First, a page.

I thought (for all of five seconds) I should do a post on how to write one. Not "this is how to fix yours" because I think that most writers are too close to their own book and miss the point of how a blurb should read. It would have to be a new idea, one I'd never use. And where would I get that idea? Then the post became a lot of work in my mind and I wondered, would anyone be interested? Because I will write it, if you are.

Back to editing. :)


Saturday, January 16, 2010

A Writing Post (shock!)

I'm in the midst of an editing battle (battle: me against the manuscript that does NOT want to behave). I rewrote the ending for probably the third time. Not too sure if I like it, but... sometimes you have to let go and see what happens, right? So right now I'm trying to read and see if it flows, check if the loose ends are tied up and basically test if I have a coherent book.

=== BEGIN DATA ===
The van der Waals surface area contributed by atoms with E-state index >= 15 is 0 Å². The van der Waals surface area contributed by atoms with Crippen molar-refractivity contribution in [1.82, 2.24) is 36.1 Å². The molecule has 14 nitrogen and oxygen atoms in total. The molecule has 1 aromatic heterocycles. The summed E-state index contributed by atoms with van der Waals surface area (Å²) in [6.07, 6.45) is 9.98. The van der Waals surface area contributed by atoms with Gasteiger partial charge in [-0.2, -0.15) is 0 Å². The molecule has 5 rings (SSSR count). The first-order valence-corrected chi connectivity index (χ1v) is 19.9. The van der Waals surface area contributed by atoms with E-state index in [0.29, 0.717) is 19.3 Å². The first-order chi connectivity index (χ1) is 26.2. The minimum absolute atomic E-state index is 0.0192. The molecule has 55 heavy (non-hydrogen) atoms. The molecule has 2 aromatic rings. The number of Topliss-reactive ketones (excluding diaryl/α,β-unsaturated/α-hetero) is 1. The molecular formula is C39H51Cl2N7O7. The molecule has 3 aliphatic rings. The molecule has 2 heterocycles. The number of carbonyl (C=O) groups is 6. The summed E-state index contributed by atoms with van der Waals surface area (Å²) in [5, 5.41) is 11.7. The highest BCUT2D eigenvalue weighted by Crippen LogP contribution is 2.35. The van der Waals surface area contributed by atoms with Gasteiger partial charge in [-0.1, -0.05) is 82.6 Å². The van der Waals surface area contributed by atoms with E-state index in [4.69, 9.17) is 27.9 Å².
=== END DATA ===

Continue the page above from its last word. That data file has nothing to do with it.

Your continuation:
I have a self-imposed deadline too. One that I'm sure to make.

Except.

I have a slutty new idea taking over my brain!

[Slutty new idea: defined as the idea that comes out of nowhere and takes your attention away from what you're supposed to be doing. SNI does not care about deadlines. SNI does not care what genre you write in. SNI does not care about your family - because she flirts. Oh, boy, does she flirt! Pouring out NEW WORDS (!!!) from seemingly unknown places.]

I'm trying to stay on task. It's very important that I finish this draft. However, I have given in to the SNI bug. It's so tempting... so fresh and it makes me very, very happy. Though, first drafts usually do before the reality of the work I must to do in order to make it readable happens.